The demographic data of the patients in the two groups, data related to the surgery, and statistical comparisons are presented in Table 1. The procedure resulted in retroperitoneal stone expulsion in four patients in Group A, and the efforts spent to locate the stone prolonged the operation time. The Babcock forceps was placed in the proximal ureter in both groups; however, the stone migrated into the kidney in one patient. A flexible cystoscope (Karl-Storz 11272C115.5 FR, Karl Storz, Tuttlingen, Germany) was advanced through the laparoscopic port into the ureter via ureterolithotomy, in line with the kidney, and the stone was removed by grasping with the basket. Open surgery was not necessary in the two groups, and none of the patients required blood transfusion. The procedure was regarded as unsuccessful if the patient required additional intervention. Accordingly, the success rate was 80% in Group A and 96% in Group B, and the success rate was found to be statistically similar in the two groups (p > 0.05). Ureteral avulsion, retroperitoneal hematoma, bowel injury, vascular injury, or mortality did not occur in the two groups. None of the patients developed herniation during the follow-up period. Prolonged urine drainage was observed in three patients in Group A owing to postoperative urine leakage from the anastomosis site. One of these patients had a DJ stent in place, and the renewal of the stent on postoperative Day 7 stopped urinary drainage. The lumen of the removed DJ stent was seen to be obstructed with encrusted material. In the other two patients, urine drainage stopped after the placement of a DJ stent. In Group B, one patient had prolonged urine drainage owing to urine leakage in the early postoperative period. Urine drainage in this patient stopped after placement of a DJ stent on postoperative Day 9. A DJ stent was placed in 17 patients in Group A and in 15 patients in Group B. Three patients in Group A in a follow-up period of 35.56 ± 9.11 months and one patient in Group B in a follow-up period of 15.32 ± 3 months developed ureteral stenosis. Eleven patients (44%) in Group A and three patients (12%) in Group B developed complications, and there was a significant difference between the groups in terms of the rate of complications (p < 0.05; Table 2).

Table 2. Comparison of complications in the two groups.
Complications Group A (n = 25) Group B (n = 25) p
Stone migration 1 (4) 1 (4)
Prolonged urinary drainage 3 (12) 1(4)
Ureteral stricture 3 (12) 1 (4)
Retroperitoneal stone expulsion 4 (16) 0
Total 11 (44) 3 (12) 0.013∗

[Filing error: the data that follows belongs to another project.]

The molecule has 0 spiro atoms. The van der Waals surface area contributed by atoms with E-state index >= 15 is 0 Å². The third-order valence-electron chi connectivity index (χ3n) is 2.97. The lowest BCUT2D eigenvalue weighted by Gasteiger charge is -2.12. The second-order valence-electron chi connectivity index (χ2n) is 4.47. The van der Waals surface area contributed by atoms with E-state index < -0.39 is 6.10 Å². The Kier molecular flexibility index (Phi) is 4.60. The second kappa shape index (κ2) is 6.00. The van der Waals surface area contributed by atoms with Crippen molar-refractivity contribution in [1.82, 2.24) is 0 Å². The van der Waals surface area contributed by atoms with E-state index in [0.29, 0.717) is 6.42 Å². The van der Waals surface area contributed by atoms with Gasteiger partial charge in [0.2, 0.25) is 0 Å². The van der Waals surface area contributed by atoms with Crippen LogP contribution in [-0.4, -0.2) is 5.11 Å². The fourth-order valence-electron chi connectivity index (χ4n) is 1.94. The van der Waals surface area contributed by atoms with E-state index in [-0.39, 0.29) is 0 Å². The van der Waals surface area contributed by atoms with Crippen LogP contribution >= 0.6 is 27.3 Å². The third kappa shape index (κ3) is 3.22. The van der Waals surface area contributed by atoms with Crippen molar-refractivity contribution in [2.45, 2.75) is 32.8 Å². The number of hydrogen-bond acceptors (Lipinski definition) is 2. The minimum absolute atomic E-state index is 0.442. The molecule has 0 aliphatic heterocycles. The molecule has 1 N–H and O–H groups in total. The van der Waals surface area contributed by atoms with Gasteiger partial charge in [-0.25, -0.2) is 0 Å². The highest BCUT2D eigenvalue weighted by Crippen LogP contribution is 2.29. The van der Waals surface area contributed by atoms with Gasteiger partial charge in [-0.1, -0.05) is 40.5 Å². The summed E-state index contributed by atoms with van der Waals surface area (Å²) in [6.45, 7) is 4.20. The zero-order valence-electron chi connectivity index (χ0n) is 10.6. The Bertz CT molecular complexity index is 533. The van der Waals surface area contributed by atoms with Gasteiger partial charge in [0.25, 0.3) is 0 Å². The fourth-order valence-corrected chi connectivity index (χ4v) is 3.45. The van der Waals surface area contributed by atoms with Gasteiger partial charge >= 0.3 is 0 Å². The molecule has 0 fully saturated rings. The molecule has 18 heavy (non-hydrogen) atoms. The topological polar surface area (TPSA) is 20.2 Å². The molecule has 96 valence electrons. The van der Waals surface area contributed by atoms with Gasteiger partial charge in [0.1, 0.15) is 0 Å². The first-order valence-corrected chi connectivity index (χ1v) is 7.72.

Data are presented as n (%).

p < 0.05 is statistically significant.

4. Discussion

Laparoscopic surgery is performed in situations where ESWL and endourological techniques are inadequate or unsuccessful, and in the presence of other accompanying pathologies and abnormalities in addition to the stone disease.5 ;  6 In recent years, by the development of flexible ureteroscope and fine needle laser lithotripters, the application ratio of open or laparoscopic surgical methods in the treatment of large and impacted stones has decreased.2 The European Association of Urology 2013 guideline emphasizes that laparoscopic surgery should be prioritized in centers in which there is adequate experience in laparoscopy.5 Laparoscopic ureterolithotomy can be performed via the transperitoneal or the retroperitoneal approach.7 ;  8 The advantages of a transperitoneal approach are as follows: it provides a larger surgical field; the organs such as the spleen, liver, and colon can be accessed; and it provides better maneuverability as the distance between the port locations is sufficient. In the retroperitoneal approach, although there is difficulty to work in a limited and narrow area, the duration of hospitalization and complication rates are generally low and retroperitoneal interventions could be easily performed in abdominal surgeries.9 Furthermore, the low risk of urine leakage into the peritoneal cavity, low risk of peritonitis, low rates of peritoneal irritation caused by CO2, and lower nonsteroidal anti-inflammatory drug requirements are among the advantages of retroperitoneal laparoscopic ureterolithotomy.10 ;  11 The studies have reported a shorter length of hospital stay in patients operated on with the retroperitoneal approach, but surgical success rates were similar between the two approaches.12 Although the first ureterolithotomy cases in our clinic were conducted by the transperitoneal approach, in the following course, we preferred the retroperitoneal approach because of its advantages. The most significant difficulty in the retroperitoneal approach was the intensity of the fat tissue within the Gerotas fascia. There was difficulty finding the ureter within the fat tissue. Some authors report that the ureteral stent, which is inserted prior to the procedure, may be helpful in finding the ureter.13 In the current study, a ureteral stent was not inserted in the patients prior to the procedure. By increasing the number of cases and our experience, it became easier to find the ureter and the duration of surgery was shortened significantly in the last 25 cases when compared to the first 25 cases.